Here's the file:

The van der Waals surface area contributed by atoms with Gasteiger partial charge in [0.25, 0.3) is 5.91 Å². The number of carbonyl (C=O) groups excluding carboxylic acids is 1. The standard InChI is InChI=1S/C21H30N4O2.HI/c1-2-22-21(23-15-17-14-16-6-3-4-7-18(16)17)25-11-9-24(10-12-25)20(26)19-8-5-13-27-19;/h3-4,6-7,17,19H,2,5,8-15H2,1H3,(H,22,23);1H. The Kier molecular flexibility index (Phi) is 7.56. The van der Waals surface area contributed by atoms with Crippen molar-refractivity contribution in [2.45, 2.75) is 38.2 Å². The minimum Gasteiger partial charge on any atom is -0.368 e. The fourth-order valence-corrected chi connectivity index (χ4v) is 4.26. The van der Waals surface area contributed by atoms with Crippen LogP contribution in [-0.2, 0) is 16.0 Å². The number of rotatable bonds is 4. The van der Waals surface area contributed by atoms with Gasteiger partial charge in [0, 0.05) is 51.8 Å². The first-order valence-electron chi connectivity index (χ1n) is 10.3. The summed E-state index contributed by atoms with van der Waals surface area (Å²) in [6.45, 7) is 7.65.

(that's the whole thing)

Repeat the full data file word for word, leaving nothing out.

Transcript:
The van der Waals surface area contributed by atoms with Gasteiger partial charge in [0.25, 0.3) is 5.91 Å². The number of carbonyl (C=O) groups excluding carboxylic acids is 1. The standard InChI is InChI=1S/C21H30N4O2.HI/c1-2-22-21(23-15-17-14-16-6-3-4-7-18(16)17)25-11-9-24(10-12-25)20(26)19-8-5-13-27-19;/h3-4,6-7,17,19H,2,5,8-15H2,1H3,(H,22,23);1H. The Kier molecular flexibility index (Phi) is 7.56. The van der Waals surface area contributed by atoms with Crippen molar-refractivity contribution in [2.45, 2.75) is 38.2 Å². The minimum Gasteiger partial charge on any atom is -0.368 e. The fourth-order valence-corrected chi connectivity index (χ4v) is 4.26. The van der Waals surface area contributed by atoms with Crippen LogP contribution in [-0.2, 0) is 16.0 Å². The number of rotatable bonds is 4. The van der Waals surface area contributed by atoms with Gasteiger partial charge in [0, 0.05) is 51.8 Å². The first-order valence-electron chi connectivity index (χ1n) is 10.3. The summed E-state index contributed by atoms with van der Waals surface area (Å²) in [6.45, 7) is 7.65.